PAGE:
By Harry Tan* (pictured)
The recent volatility in financial markets, both in China and globally, has obscured the enormous changes in China’s commercial real estate markets. Investors should position themselves for the globalisation of the reminmbi within their alternatives portfolio. Here are the opportunities… and risks.
‘Made in China’ is a phrase that describes much of the recent volatility in global financial markets. Investors have been unsettled by two (minor) devaluations of renminbi, the failure of the authorities to prevent brutal sell-offs of shares and macro-economic indicators that point to a slowing in real economic activity.
Investors have also been concerned by the very high levels of debt within China’s financial system, notwithstanding that most of this is held domestically, and not by foreigners.
None of this is really surprising, given the various structural trends that have long been underway in China. Those trends include the maturing of industries and the shift from export-focused investment to domestic demand. Meanwhile, there has been a steady rise in real wages and the consequent changes to consumers’ spending patterns.
Urbanisation: the demand for new housing is expected to continue to grow
In short, we think that the swings in financial markets (less than 10 per cent of Chinese households owned stocks, with their share of overall market value at less than 5 per cent or less, according to the China Household Finance Survey, 2013) have obscured a number of really big and positive changes that are taking place in China’s commercial real estate markets.
The arrival of the Year of the Monkey marks the largest movement of people this year, with 700 million people travelling around China to be with their families and friends. The figure has been boosted by migration from rural areas to the cities: many people no longer live where they used to. About 20 million Chinese migrate into cities each year and China’s 10 largest cities increased their combined populations by 35 million people over the decade to 2012 (Oxford Economics, 2015).
And this trend has a long way to run, as workers look for much higher wages in urban areas. The percentage of the population which lives in a city is likely to rise from 50 per cent to 60 per cent over the eight years to 2020 (Oxford Economics projections from 2015). The process of urbanisation will be boosted by the liberalisation of the Hukou system, which had previously restricted the social benefits available to people from the countryside who had migrated to the cities for work. The relaxation of the One Child policy also points to a structurally positive demographic-driven demand for housing in the coming decades.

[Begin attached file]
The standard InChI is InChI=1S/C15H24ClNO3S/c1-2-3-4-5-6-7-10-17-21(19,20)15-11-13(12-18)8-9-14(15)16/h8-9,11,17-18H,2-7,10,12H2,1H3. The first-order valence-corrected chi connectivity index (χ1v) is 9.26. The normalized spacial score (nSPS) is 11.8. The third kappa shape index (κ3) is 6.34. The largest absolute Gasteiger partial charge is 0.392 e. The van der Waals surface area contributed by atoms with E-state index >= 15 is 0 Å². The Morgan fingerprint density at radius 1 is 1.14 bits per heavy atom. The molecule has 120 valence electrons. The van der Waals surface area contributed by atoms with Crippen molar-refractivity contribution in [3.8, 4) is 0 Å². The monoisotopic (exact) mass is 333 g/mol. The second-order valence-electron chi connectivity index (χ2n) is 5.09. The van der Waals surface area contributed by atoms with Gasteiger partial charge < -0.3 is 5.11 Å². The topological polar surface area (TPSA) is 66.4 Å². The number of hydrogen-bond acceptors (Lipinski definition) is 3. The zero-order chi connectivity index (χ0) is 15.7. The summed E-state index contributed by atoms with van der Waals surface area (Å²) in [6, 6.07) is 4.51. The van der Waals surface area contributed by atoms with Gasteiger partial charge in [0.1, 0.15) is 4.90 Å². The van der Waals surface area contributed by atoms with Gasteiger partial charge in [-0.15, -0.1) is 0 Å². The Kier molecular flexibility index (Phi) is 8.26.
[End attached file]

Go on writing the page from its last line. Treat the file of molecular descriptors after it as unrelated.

A lot more white collar workers: a lot more offices needed?
Meanwhile, the rise in services is an important element of the transformation of China’s economy. Some 24.3 million net new jobs were created in business and financial services alone in the period 2005-14. Over that period, the number of office jobs in Beijing and Shanghai doubled (Oxford Economics, 2015).
This trend also underlies the improving quality of the workforce: according to the China Statistical Yearbook, close to 7 million new university graduates entered the workforce last year and by 2020, China will have a total of nearly 200 million college graduates in the labour force, compared to the projected 170 million in the United States.
The trends will continue. In Beijing, office employment is a higher share of total employment than it is in London or Paris. It will grow to 40 per cent by 2030 – with the result that another 2.7 million jobs are created (Oxford Economics 2015): that is more business jobs than currently exist in London’s metropolitan area.
Big spenders will likely become more numerous and more discerning
The swings in China’s share markets obscure the fact that a lot of people are becoming (a lot) richer. Oxford Economics estimate that real disposable income per head is expected to rise from US$6,700 in 2015 to over US$16,000 in 2030. In 2012, there were 36.6 million households with incomes of between US$35,000 and US$70,000 per annum. Such households should quadruple in number by 2030.
Over recent months, a lot of publicity has surrounded the government’s clampdown on corruption, which has temporarily restricted the most conspicuous consumption. Such publicity misses a more crucial point. Sophisticated shoppers, who are able to pay a premium for quality and purchase discretionary goods, will increasingly dominate the retail scene, providing opportunities for owners of designer outlet malls in China.
The rebalancing of the economy has favoured consumption. According to World Bank, consumption spending has accounted for about one third of overall GDP in recent years – which is a lot less than in the USA (68 per cent), Japan (61 per cent) or the EU (50 per cent). At 83 per cent, 93 per cent and 74 per cent respectively, urbanisation rates are much higher in the other places. The point is this: consumption spending will likely grow faster than the overall economy as the process of urbanisation continues.
The opportunities are not without risks
Foreign investors who can see the bigger picture and the opportunities will still need to bear in mind cyclical and structural risks in China’s commercial real estate markets. Such risks include misguided policy changes and the lack of a deep investable and liquid market outside Shanghai or Beijing. Commercial lease lengths in China are shorter than in other countries: this may compromise income security. That said, we believe the case for investing in China’s real estate market remains strong.
Secular prospects aside, institutional investors will do well to position themselves for the internationalization of the renminbi in their global alternative asset portfolio.
*Harry Tan is Head of Research, Asia-Pacific, at TH Real Estate